War victims to whom we owe a debt
Chris Carter FOR much of Europe the outbreak of World War Two on September 3, 1939 was somewhat of an anti-climax. During the months after the declaration many referred to the phoney war . In Britain Chamberlain s announcement had been met with trepidation, but those
FOR much of Europe the outbreak of World War Two on September 3, 1939 was somewhat of an anti-climax.
During the months after the declaration many referred to the "phoney war". In Britain Chamberlain's announcement had been met with trepidation, but those fears failed to materialise. There was very little fighting on the ground until the Battle of France in May 1940.
But for the Poles it was a different. The Germans declared war on Poland on September 1 and the lives of millions of eastern European people would never be the same.
For Issy Hahn that date changed everything. As an 11-year-old he had been aware of the presence of Germans on the streets of his home town Konin, but the declaration saw a bombing raid and the start of a brutal occupation.
Issy, who now lives in Clayhall, lost most of his family to the Nazi death squads and lived through the hell of Auschwitz.
- 1 'I just shut my eyes': Murder accused tells of moment he ran over victim
- 2 Man sublet his council property in Barking while living in West Yorkshire
- 3 Fourth man charged with murder of Dagenham man Tomasz Waga
- 4 Eastbury Manor House to reopen 'as soon as possible'
- 5 Woman treated at scene of blaze at Dagenham block of flats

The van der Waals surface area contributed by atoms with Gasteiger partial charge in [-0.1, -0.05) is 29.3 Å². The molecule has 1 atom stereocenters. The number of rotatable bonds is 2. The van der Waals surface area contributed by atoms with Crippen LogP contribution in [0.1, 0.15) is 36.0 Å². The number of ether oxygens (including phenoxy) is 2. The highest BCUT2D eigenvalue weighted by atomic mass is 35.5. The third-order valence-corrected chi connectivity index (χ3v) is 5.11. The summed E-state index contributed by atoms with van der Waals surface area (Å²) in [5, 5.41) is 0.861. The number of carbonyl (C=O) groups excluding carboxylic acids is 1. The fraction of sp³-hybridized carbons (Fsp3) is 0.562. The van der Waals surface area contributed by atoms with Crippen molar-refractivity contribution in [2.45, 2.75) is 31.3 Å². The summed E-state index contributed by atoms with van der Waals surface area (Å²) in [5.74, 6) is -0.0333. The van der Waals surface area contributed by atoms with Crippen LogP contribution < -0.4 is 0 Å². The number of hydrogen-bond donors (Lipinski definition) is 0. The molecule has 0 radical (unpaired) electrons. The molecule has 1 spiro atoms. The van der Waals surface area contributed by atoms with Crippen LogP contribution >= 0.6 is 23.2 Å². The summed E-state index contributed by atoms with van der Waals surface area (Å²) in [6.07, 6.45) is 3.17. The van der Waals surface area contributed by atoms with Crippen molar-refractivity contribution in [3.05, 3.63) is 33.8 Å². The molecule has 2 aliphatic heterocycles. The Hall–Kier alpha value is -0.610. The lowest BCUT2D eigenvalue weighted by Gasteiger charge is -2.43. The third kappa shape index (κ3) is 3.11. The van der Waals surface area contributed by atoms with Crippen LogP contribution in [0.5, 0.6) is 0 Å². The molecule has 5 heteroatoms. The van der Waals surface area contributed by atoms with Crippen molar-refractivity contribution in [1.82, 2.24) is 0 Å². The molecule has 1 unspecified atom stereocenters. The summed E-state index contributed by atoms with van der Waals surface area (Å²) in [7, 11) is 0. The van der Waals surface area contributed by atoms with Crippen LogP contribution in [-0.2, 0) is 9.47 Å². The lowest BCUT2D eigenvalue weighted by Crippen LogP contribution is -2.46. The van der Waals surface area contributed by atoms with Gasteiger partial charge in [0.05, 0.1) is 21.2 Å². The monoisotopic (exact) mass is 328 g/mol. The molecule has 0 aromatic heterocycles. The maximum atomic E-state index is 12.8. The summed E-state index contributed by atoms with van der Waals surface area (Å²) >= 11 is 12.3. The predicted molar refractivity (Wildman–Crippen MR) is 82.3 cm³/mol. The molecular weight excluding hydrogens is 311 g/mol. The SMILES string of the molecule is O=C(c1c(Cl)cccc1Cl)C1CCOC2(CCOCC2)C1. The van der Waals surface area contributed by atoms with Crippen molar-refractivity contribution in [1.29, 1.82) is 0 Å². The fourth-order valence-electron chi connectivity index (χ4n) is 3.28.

- 6 Dagenham & Redbridge rally to win at Weymouth
- 7 Young mother died after flying to Turkey for gastric bypass surgery, inquest hears
- 8 Have your say on the proposed east London constituency boundary changes
- 9 'He will not survive the cold': Family fear for missing Sphynx cat
- 10 Dagenham cafe fined almost £2k following waste disposal dispute
Leon Greenman's story was tragically similar, although Leon escaped incarceration until Holland fell in 1940.
It's humbling to meet the likes of Issy who, through sheer determination, refused to succumb to the Nazi evil.
Leon was of a similar mould and we believe is a beacon for the Holocaust survivor community - hence our scheme for a memorial in Valentines Park.
Of course, life was soon to get tougher for the British. The Battle of Britain over its skies from July to October 1940 brought war home to the people - literally. And by the end of May 1941 thousands of people had been killed in bombing raids as the Germans' blitz on London bore its bloody toll.
For this 70th anniversary of the outbreak of World War Two, let us remember all the victims of the conflict, at home and abroad, on the home front and of those who fought hand to hand with the enemy.
As much as many do not like to admit it, we owe a debt to them all and would do well to spare them a thought today.